Hades Review: A Divine Roguelike With Charm To Spare
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Hades Review: A Divine Roguelike With Charm To Spare

Lloyd Coombes
6 October 2020

To Hell and Back, Again and Again.

Do you remember being at school and learning about the pantheon of Greek gods and heroes?

A vengeful, spiteful bunch in truth, their stories remained seared into my mind growing up - all betrayals, falls from grace, and illegitimate children.

That familial drama is at the core of Hades, Supergiant's fourth title, and it may just be the developer's best.

 

Drag Me To Hell

Our story begins with rebellious, cool-as-they-come Zagreus looking to escape the underworld, presided over by the titular Hades.

The twist is that Hades is Zagreus' father, but our young hero has grown tired of his father's mocking and made arrangements for the Gods of Olympus to help him escape.

In gameplay terms, that means moving through randomly organised dungeons, battling all manner of undead foes from an isometric point of view.

Zagreus will have to battle multiple bosses if he's to escape the underworld.

With each chamber completed, Zagreus has the opportunity to select a boon - a gift from the gods that can augment his abilities.

Within a handful of chambers, your character build could be vastly different from where it was when you began your current "run", and there's a pleasing risk to it all since death will reset your progress.

Death Is Not Defeat

While there are persistent upgrades that can be earned through collecting Darkness in each run, the sense of impermanence about every boon adds a unique thrill to the combat.

When battling his way out of hell, our devilishly handsome hero has a few tricks at his disposal. While standard and special attacks are undoubtedly key in carving through enemies, the dodge becomes your best friend within seconds.

Not only is it an ideal way of dodging enemies, getting behind them for a damage boost, or dodging the numerous traps spread throughout, but it's also so damn satisfying to use.

Being able to zip around battlefields makes Zag feel godly, and that's without the aforementioned boons that may add damage output to your dash, or allow it to send enemies flying.

Finally, Zagreus has a "Cast" ability that embeds itself within an opponent until they're defeated. While it can help bring down a tough foe, it also doesn't regenerate until that enemy is dead, so it's not always the smartest play to simply throw it at a toughened baddie.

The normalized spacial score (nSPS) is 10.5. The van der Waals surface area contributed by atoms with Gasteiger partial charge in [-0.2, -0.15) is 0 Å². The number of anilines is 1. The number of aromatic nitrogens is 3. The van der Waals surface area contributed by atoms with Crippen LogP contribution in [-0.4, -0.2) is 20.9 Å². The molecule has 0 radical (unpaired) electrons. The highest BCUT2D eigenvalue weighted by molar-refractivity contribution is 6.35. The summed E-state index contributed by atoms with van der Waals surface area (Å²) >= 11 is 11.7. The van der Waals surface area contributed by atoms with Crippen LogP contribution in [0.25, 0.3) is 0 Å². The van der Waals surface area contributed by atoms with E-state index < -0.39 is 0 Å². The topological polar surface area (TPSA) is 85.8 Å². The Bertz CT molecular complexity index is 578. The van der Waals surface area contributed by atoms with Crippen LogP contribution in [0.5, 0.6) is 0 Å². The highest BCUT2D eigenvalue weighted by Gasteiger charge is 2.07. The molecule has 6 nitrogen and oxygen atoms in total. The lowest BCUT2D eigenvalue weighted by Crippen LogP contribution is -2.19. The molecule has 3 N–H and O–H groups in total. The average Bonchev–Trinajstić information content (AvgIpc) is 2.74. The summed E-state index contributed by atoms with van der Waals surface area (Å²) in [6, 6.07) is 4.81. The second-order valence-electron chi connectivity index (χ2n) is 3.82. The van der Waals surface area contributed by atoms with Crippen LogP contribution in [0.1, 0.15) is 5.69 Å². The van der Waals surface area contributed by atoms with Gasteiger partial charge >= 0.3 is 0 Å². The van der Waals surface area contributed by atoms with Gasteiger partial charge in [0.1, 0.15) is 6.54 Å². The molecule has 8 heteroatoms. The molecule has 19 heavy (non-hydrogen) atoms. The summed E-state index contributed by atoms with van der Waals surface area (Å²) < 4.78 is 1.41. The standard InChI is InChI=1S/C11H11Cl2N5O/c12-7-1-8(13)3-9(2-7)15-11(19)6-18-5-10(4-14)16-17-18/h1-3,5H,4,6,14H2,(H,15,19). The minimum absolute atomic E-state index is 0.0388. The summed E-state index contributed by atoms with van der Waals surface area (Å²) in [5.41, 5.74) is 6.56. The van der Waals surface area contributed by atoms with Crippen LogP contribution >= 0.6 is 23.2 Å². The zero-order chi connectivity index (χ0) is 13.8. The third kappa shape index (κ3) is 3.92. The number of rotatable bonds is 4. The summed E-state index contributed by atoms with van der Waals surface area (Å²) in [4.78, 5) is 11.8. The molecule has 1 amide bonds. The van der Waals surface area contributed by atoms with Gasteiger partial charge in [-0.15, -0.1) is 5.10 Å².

Then there are the game's array of weapons, ranging from swords to bows, to Captain America-style shields that bounce from enemy to enemy. Each run feels like a new game, and that's a good thing - because you'll die a lot.

Family Matters

While death allows you to kick off a new run, I relished the opportunity to learn more about the characters that inhabit the House of Hades and beyond.

Each is expertly written, reminding you of your failure, providing encouragement, or just narrating your adventure (with Zag breaking the fourth wall to speak to the narrator).

Almost every character, from Skelly, your surprisingly upbeat training dummy, to the grunting merchant Charon can be offered a gift, each bestowing fresh bonuses.

Don't expect Hades to make it easy for you to get out

These systems layer on top of the central narrative in a kind of web that's seldom seen in gaming to make every death a treat, both in the allure of a new run and the chance to interact with wonderfully drawn and acted members of Greek mythology.

Fans of Supergiant's previous work will be pleased to know that Darren Korb returns to score Hades in what may be his best work yet.

The subtle plucking of Greek-flavoured strings gives way to a thumping metal soundtrack in the swirling chaos of battle, underpinning each run's chaotic charm.

Verdict

It's undoubtedly been a strange year in which we've been treated to excellent video game releases. Hades, however, is something very special.

Its nimble, responsive gameplay, its interlocking narrative strands, and its commitment to its cast of excellent characters is nothing short of superb.

Even after dozens of runs, and plenty of hours, I'm finding it tough to put the Switch down. In fact, even going to bed at a reasonable time has become a Herculean task.

5/5

Hades Is Out Now On Nintendo Switch, PC and Mac

Review Code Provided By The Developer

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